“No Haredim Enlisting Anymore”

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10 Responses

  1. la costa says:

    the government must work with the Haredim to pursue a mutually-acceptable solution, rather than trying to dictate terms.

    —- or, Lapid will continue on his own terms , and increase haredi poverty from the merely crushing to unbearable levels ….

  2. Moshe Dick says:

    Dear Rabbi Menken!
    You are beating a dead horse. The new law is in effect now and there is absolutely no chance of it being changed or repealed anytime soon. It will take a lot more than a few months of implementation before any changes will be considered. I know you have been on a mission in demonizing the authors of the new law but it is on the books for a long time.

  3. Yaakov Menken says:

    R’ Moshe,

    I’m on a mission to address a pragmatic reality. Lapid’s method is not working, he did it in divisive fashion, and Rav Baron does believe it can be reversed “anytime soon” and replaced by something that the Gedolim and the government can both accept.

    People can complain about how unfair it is for yeshiva students to be exempt while they study, but the bottom line is that it is the deal that Ben-Gurion made. It is true that Ben-Gurion did not envision how large the Charedi community would grow, but the Chazon Ish did have that vision, and also knew that his focus wasn’t merely the State of Israel, but the continuation of millenia of Jewish survival. Again, pragmatically speaking, continuous and uninterrupted study for those so inclined is not something the Gedolim will sacrifice — and Ben-Gurion chose to work with that, rather than rail against it.

  4. c-l,c says:

    Fool me once -shame on you
    Fool me twice- shame on me

    Good people fell before for rhapsody of Lapid’s Kiryat Ono speech and ‘ what we value more than life’ is bleeding badly because of it,with more coming in the pipeline!

    Words are often meaningless and cheap-and dangerously deceiving.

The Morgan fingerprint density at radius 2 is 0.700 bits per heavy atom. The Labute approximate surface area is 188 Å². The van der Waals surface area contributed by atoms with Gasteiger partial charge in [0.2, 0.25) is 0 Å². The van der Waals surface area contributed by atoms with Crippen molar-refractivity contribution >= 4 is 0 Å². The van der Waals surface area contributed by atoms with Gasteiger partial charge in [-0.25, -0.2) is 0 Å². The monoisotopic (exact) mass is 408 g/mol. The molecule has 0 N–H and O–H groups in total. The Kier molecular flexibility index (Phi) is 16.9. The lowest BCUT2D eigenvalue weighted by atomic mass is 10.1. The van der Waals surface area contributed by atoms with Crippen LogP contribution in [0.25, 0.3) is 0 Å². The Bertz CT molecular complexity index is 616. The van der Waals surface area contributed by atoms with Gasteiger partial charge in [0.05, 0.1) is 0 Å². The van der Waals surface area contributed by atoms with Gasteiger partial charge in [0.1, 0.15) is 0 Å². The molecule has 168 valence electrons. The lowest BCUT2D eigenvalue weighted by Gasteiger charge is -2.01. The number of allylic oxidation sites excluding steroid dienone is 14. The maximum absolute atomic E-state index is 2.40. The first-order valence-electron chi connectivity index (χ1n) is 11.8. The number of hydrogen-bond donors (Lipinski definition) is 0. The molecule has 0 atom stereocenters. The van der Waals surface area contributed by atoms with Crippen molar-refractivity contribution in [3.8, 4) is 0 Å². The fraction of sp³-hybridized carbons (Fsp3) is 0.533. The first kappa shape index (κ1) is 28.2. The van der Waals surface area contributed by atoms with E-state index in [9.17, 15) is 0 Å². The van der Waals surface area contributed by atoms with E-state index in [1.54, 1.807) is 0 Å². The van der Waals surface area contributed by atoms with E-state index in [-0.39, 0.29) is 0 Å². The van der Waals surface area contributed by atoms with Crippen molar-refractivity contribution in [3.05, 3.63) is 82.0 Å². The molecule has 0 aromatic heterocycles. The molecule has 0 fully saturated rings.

5. Aharon says:

    I can understand why the Haredi leadership resisted changing the policy but why hasn’t an alternative been offered? It may be true that Lapid’s tactics aren’t working, but we can’t keep maintaining the status quo.

  6. Ari Heitner says:


    Had the new draft law only included financial incentives/disincentives to enlist and against staying in kollel, and had it been implemented with the cooperation of the Haredi parties (who sat on the committee), the existing trend towards increasing enlistment, increasing enrollment in career-oriented post-high school programs, and increasing acceptance of both of the above in the Haredi community, would have presumably continued. While there were and are rejectionist streams, the mainstream of Lithuanian, Chassidishe, and Sefardi leadership (i.e. Degel, the Adudah, and Shas) were on board.

    Even had the Supreme Court ruled that without criminalizing failure to meet draft quotas, the law would be unconstitutional, and thus forced exactly the same de jure outcome, the de facto environment would be entirely different. Lapid could have visited the gedolim, expressed his dismay, smiled his politician smile and said, “I wish the Supreme Court would stop messing with us – I certainly didn’t want to hurt you,” and gotten exactly what he wanted without ruffling everyone’s feathers.